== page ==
What you need to know if you’re an overseas absentee voter
MANILA, Philippines – Around 1.8 million overseas Filipino voters are set to vote for national candidates starting Saturday, April 13, until Monday, May 13. The Office for Overseas Voting (OFOV) under the Commission on Elections (Comelec) will facilitate the voting process. (READ: Exercising their rights: Will Filipinos overseas vote in 2019?)
Based on Comelec numbers updated as of February 2019, there are 1,779,140 land-based and 43,033 sea-based voters registered to vote for the 2019 midterm elections.
Hover over the following map to see the number of registered voters per country. The numbers include seafarers as well.
Rappler answers questions about overseas voting that may guide overseas Filipino voters for the 2019 polls.
Who can vote from overseas? Filipino citizens who are 18 years old and above and will be overseas from April 13 to May 13 are eligible for overseas voting. Filipinos who have pledged allegiance to foreign countries and thus carry foreign passports are not allowed to vote. Dual citizens who hold Philippine passports are eligible.
The certified list of overseas voters for the 2019 polls is available on the Comelec website. The page lists registered voters by region as follows:
- Asia and the Pacific
- Middle East and Africa
Where should overseas voters go to vote? Overseas voting is done in certain Philippine embassies or consulates around the world. Voting may also be conducted in Comelec-authorized field or mobile voting centers for a limited period of time.
The Comelec website provides an alphabetical list of voting posts and the respective countries or territories within their jurisdiction. The list does not include field or mobile voting centers.
Voting is suspended in Baghdad, Iraq; Damascus, Syria; and Tripoli, Libya due to armed conflict and civil unrest in these countries.
What are the different modes of voting? Voters can either vote manually or via automated election system (AES). Furthermore, each vote may be done personally or via post. Rappler asked the OFOV to clarify the differences among the modes of voting. These are the distinctions among them:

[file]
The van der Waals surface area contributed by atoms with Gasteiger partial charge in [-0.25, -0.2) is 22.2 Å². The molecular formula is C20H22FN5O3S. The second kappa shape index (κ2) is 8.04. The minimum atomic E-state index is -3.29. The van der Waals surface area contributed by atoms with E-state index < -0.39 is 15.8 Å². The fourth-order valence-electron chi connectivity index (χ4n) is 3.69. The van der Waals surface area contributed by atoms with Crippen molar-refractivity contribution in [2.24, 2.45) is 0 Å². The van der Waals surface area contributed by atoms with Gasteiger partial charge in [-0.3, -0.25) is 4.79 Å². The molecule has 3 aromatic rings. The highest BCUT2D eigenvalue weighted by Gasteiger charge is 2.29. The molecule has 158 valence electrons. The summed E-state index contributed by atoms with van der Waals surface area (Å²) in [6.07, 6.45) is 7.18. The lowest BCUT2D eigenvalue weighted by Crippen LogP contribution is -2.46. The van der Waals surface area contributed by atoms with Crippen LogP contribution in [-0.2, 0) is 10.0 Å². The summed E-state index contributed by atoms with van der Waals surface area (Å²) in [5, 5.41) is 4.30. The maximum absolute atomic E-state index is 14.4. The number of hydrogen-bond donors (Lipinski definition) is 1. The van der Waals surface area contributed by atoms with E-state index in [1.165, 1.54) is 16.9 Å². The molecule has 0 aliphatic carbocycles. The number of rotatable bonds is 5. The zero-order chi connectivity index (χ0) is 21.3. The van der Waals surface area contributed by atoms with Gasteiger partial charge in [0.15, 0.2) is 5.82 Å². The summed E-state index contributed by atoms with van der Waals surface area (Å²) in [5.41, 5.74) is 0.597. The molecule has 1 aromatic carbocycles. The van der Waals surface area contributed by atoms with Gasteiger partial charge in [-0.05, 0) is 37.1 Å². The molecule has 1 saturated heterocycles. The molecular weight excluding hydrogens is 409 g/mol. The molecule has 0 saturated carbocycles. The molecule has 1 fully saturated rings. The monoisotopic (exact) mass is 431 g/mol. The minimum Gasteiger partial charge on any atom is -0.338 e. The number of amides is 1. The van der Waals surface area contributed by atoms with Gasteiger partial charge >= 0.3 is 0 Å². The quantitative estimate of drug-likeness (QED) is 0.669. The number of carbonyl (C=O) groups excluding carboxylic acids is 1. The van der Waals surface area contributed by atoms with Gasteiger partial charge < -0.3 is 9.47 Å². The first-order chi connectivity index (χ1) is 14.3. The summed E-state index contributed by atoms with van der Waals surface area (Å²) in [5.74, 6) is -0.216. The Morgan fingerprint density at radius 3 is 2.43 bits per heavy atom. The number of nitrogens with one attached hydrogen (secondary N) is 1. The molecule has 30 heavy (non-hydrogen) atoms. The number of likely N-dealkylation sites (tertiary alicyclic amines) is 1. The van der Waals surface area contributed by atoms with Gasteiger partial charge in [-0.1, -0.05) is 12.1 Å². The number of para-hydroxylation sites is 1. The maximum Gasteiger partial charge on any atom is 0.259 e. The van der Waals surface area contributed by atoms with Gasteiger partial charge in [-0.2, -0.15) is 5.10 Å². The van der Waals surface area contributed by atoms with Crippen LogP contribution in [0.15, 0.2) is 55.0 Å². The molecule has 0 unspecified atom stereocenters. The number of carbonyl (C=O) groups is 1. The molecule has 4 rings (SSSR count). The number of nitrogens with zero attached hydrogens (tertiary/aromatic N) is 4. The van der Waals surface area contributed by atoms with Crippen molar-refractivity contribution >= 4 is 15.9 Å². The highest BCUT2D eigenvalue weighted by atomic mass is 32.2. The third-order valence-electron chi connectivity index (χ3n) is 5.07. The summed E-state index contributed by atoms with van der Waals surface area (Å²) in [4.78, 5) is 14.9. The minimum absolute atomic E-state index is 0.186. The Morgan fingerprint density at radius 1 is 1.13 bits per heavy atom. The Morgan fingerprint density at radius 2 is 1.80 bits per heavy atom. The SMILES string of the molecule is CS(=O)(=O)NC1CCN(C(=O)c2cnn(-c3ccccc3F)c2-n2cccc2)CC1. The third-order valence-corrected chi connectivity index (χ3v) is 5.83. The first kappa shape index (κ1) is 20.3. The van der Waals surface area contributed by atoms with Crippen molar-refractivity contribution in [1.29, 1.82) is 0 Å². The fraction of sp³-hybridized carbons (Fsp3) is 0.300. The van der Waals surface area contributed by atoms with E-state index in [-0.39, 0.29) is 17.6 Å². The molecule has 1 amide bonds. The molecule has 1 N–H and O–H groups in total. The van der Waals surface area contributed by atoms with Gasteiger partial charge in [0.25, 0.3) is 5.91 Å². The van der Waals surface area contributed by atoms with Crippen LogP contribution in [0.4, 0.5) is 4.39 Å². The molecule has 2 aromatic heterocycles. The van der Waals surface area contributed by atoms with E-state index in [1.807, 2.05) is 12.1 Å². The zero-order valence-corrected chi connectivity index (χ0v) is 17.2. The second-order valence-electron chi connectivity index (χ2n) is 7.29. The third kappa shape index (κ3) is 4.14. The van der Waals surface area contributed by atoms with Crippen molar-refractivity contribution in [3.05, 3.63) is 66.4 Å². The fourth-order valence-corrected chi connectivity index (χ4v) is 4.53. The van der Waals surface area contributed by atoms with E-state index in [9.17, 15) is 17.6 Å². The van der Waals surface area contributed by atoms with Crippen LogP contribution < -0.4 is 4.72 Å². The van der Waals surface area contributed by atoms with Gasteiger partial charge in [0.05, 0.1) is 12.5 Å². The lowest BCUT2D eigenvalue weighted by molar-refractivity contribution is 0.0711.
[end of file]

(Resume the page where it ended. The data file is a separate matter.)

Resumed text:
|Postal (manual)||Voters mail their ballots to their respective voting posts and votes are counted manually by Comelec-designated officials.|
|Postal (AES)||Voters mail their ballots to their respective voting posts and Comelec-designated officials feed their ballots into vote counting machines.|
|Personal (manual)||Voters appear at their respective voting posts and votes are counted manually by Comelec-designated officials.|
|Personal (AES)||Voters appear at their respective voting posts and Comelec-designated officials feed their ballots into vote counting machines.|
In the case of manual voting, small ballots similar to those for barangay voting are used. For AES voting, ballots used are those compatible with vote-counting machines.
Based on Comelec data, there are 54 voting areas that will observe postal voting – 31 of which will be manual and 23 via AES. Meanwhile, 32 will observe personal voting – 13 of which will be manual and 19 via AES.
The criteria for determining the modes per voting post, according to a Comelec resolution, are the “number of registered voters, the accessibility of the posts, [and] the efficiency of the host country’s applied system,” among other things. The designated mode for each voting post is also listed in the same Comelec resolution.
The Comelec released a resolution containing measures that election officials are supposed to observe in case of problems encountered during the voting period.
For further details about where, when, and how to vote, contact your respective Philippine consulates and embassies. You may also reach the OFOV through their e-mail: firstname.lastname@example.org. – Rappler.com